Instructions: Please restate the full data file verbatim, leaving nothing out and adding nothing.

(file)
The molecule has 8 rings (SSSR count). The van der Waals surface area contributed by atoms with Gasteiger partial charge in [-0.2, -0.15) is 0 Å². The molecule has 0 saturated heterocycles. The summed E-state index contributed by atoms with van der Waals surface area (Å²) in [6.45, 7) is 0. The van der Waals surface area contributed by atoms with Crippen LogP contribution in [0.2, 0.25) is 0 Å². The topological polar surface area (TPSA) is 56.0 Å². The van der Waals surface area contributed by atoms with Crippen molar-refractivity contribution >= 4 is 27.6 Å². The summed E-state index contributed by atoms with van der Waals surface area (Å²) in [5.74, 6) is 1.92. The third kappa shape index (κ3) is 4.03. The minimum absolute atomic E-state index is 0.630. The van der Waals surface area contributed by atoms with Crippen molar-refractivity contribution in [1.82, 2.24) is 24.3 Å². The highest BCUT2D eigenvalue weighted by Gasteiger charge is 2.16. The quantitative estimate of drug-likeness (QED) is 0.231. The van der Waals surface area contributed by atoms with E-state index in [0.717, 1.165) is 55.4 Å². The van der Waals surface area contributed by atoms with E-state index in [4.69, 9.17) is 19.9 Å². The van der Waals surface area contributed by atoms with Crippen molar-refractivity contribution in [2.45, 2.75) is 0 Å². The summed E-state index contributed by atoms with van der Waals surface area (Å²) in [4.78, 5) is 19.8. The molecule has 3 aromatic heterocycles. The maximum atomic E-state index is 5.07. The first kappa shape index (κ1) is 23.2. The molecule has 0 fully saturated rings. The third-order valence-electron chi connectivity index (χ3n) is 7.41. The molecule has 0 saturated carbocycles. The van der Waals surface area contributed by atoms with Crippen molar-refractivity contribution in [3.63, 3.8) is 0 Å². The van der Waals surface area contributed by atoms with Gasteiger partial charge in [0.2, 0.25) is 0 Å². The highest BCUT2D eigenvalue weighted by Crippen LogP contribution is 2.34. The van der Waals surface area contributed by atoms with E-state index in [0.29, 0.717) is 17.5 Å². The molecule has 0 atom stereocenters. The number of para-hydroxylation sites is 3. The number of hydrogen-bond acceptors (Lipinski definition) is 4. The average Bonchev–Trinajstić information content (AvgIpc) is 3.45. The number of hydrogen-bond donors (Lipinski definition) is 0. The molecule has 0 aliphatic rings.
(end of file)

The molecule has 8 rings (SSSR count). The van der Waals surface area contributed by atoms with Gasteiger partial charge in [-0.2, -0.15) is 0 Å². The molecule has 0 saturated heterocycles. The summed E-state index contributed by atoms with van der Waals surface area (Å²) in [6.45, 7) is 0. The van der Waals surface area contributed by atoms with Crippen LogP contribution in [0.2, 0.25) is 0 Å². The topological polar surface area (TPSA) is 56.0 Å². The van der Waals surface area contributed by atoms with Crippen molar-refractivity contribution >= 4 is 27.6 Å². The summed E-state index contributed by atoms with van der Waals surface area (Å²) in [5.74, 6) is 1.92. The third kappa shape index (κ3) is 4.03. The minimum absolute atomic E-state index is 0.630. The van der Waals surface area contributed by atoms with Crippen molar-refractivity contribution in [1.82, 2.24) is 24.3 Å². The highest BCUT2D eigenvalue weighted by Gasteiger charge is 2.16. The quantitative estimate of drug-likeness (QED) is 0.231. The van der Waals surface area contributed by atoms with E-state index in [0.717, 1.165) is 55.4 Å². The van der Waals surface area contributed by atoms with E-state index in [4.69, 9.17) is 19.9 Å². The van der Waals surface area contributed by atoms with Crippen molar-refractivity contribution in [2.45, 2.75) is 0 Å². The summed E-state index contributed by atoms with van der Waals surface area (Å²) in [4.78, 5) is 19.8. The molecule has 3 aromatic heterocycles. The maximum atomic E-state index is 5.07. The first kappa shape index (κ1) is 23.2. The molecule has 0 fully saturated rings. The third-order valence-electron chi connectivity index (χ3n) is 7.41. The molecule has 0 saturated carbocycles. The van der Waals surface area contributed by atoms with Crippen molar-refractivity contribution in [3.63, 3.8) is 0 Å². The van der Waals surface area contributed by atoms with Gasteiger partial charge in [0.2, 0.25) is 0 Å². The highest BCUT2D eigenvalue weighted by Crippen LogP contribution is 2.34. The van der Waals surface area contributed by atoms with E-state index in [0.29, 0.717) is 17.5 Å². The molecule has 0 atom stereocenters. The number of para-hydroxylation sites is 3. The number of hydrogen-bond acceptors (Lipinski definition) is 4. The average Bonchev–Trinajstić information content (AvgIpc) is 3.45. The number of hydrogen-bond donors (Lipinski definition) is 0. The molecule has 0 aliphatic rings.